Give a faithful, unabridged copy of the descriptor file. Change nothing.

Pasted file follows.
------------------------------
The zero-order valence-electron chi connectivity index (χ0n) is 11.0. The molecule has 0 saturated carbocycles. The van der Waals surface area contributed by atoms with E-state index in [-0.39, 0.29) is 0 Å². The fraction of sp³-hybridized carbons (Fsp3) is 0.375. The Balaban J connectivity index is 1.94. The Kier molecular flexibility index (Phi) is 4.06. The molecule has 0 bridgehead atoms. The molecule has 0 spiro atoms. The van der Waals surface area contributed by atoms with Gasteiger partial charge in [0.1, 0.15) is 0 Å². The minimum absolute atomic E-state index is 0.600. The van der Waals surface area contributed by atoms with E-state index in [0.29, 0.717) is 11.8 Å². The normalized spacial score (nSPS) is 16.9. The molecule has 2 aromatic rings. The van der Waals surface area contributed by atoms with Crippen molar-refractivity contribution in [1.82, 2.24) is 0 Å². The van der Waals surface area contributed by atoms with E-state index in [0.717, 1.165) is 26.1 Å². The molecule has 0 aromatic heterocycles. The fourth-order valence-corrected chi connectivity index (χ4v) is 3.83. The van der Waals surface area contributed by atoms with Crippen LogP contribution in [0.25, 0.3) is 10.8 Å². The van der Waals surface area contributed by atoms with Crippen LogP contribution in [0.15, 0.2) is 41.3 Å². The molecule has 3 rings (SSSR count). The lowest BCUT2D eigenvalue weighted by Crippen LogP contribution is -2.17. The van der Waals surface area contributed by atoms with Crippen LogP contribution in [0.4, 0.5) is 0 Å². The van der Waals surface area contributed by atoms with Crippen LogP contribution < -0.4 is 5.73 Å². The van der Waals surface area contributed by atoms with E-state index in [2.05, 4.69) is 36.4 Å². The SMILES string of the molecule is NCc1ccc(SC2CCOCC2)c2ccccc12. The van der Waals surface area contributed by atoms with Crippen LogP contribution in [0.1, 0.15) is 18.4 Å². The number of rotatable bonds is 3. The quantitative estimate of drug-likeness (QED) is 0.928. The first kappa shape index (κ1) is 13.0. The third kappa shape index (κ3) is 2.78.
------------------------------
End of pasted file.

The zero-order valence-electron chi connectivity index (χ0n) is 11.0. The molecule has 0 saturated carbocycles. The van der Waals surface area contributed by atoms with E-state index in [-0.39, 0.29) is 0 Å². The fraction of sp³-hybridized carbons (Fsp3) is 0.375. The Balaban J connectivity index is 1.94. The Kier molecular flexibility index (Phi) is 4.06. The molecule has 0 bridgehead atoms. The molecule has 0 spiro atoms. The van der Waals surface area contributed by atoms with Gasteiger partial charge in [0.1, 0.15) is 0 Å². The minimum absolute atomic E-state index is 0.600. The van der Waals surface area contributed by atoms with E-state index in [0.29, 0.717) is 11.8 Å². The normalized spacial score (nSPS) is 16.9. The molecule has 2 aromatic rings. The van der Waals surface area contributed by atoms with Crippen molar-refractivity contribution in [1.82, 2.24) is 0 Å². The van der Waals surface area contributed by atoms with E-state index in [0.717, 1.165) is 26.1 Å². The molecule has 0 aromatic heterocycles. The fourth-order valence-corrected chi connectivity index (χ4v) is 3.83. The van der Waals surface area contributed by atoms with Crippen LogP contribution in [0.25, 0.3) is 10.8 Å². The van der Waals surface area contributed by atoms with Crippen LogP contribution in [0.15, 0.2) is 41.3 Å². The molecule has 3 rings (SSSR count). The lowest BCUT2D eigenvalue weighted by Crippen LogP contribution is -2.17. The van der Waals surface area contributed by atoms with Crippen LogP contribution in [0.4, 0.5) is 0 Å². The van der Waals surface area contributed by atoms with Crippen LogP contribution < -0.4 is 5.73 Å². The van der Waals surface area contributed by atoms with E-state index in [2.05, 4.69) is 36.4 Å². The SMILES string of the molecule is NCc1ccc(SC2CCOCC2)c2ccccc12. The van der Waals surface area contributed by atoms with Crippen LogP contribution in [0.1, 0.15) is 18.4 Å². The number of rotatable bonds is 3. The quantitative estimate of drug-likeness (QED) is 0.928. The first kappa shape index (κ1) is 13.0. The third kappa shape index (κ3) is 2.78.